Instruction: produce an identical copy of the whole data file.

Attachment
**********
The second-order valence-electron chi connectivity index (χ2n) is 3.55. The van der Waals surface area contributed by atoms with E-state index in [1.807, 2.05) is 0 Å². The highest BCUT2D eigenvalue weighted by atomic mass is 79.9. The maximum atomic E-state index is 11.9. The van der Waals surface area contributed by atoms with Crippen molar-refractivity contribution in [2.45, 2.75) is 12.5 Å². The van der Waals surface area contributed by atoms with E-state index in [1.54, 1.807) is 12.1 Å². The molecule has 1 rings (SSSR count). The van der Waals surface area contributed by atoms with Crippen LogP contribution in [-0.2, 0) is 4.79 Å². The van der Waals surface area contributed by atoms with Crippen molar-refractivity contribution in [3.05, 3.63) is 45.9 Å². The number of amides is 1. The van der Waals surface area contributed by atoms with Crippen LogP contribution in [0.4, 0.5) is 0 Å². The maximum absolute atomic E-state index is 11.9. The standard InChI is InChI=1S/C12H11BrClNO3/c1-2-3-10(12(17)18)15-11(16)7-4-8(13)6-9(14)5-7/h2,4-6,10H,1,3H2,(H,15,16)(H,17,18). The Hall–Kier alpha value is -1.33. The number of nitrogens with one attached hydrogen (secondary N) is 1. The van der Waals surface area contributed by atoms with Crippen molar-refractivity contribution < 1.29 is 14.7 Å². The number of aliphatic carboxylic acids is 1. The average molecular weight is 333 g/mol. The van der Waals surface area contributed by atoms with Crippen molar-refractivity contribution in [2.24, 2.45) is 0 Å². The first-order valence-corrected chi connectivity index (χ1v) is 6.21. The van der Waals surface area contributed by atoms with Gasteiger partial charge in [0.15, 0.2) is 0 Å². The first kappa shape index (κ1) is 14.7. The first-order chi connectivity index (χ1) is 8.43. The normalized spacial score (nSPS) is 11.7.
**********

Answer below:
The second-order valence-electron chi connectivity index (χ2n) is 3.55. The van der Waals surface area contributed by atoms with E-state index in [1.807, 2.05) is 0 Å². The highest BCUT2D eigenvalue weighted by atomic mass is 79.9. The maximum atomic E-state index is 11.9. The van der Waals surface area contributed by atoms with Crippen molar-refractivity contribution in [2.45, 2.75) is 12.5 Å². The van der Waals surface area contributed by atoms with E-state index in [1.54, 1.807) is 12.1 Å². The molecule has 1 rings (SSSR count). The van der Waals surface area contributed by atoms with Crippen LogP contribution in [-0.2, 0) is 4.79 Å². The van der Waals surface area contributed by atoms with Crippen molar-refractivity contribution in [3.05, 3.63) is 45.9 Å². The number of amides is 1. The van der Waals surface area contributed by atoms with Crippen LogP contribution in [0.4, 0.5) is 0 Å². The maximum absolute atomic E-state index is 11.9. The standard InChI is InChI=1S/C12H11BrClNO3/c1-2-3-10(12(17)18)15-11(16)7-4-8(13)6-9(14)5-7/h2,4-6,10H,1,3H2,(H,15,16)(H,17,18). The Hall–Kier alpha value is -1.33. The number of nitrogens with one attached hydrogen (secondary N) is 1. The van der Waals surface area contributed by atoms with Crippen molar-refractivity contribution < 1.29 is 14.7 Å². The number of aliphatic carboxylic acids is 1. The average molecular weight is 333 g/mol. The van der Waals surface area contributed by atoms with Crippen molar-refractivity contribution in [2.24, 2.45) is 0 Å². The first-order valence-corrected chi connectivity index (χ1v) is 6.21. The van der Waals surface area contributed by atoms with Gasteiger partial charge in [0.15, 0.2) is 0 Å². The first kappa shape index (κ1) is 14.7. The first-order chi connectivity index (χ1) is 8.43. The normalized spacial score (nSPS) is 11.7.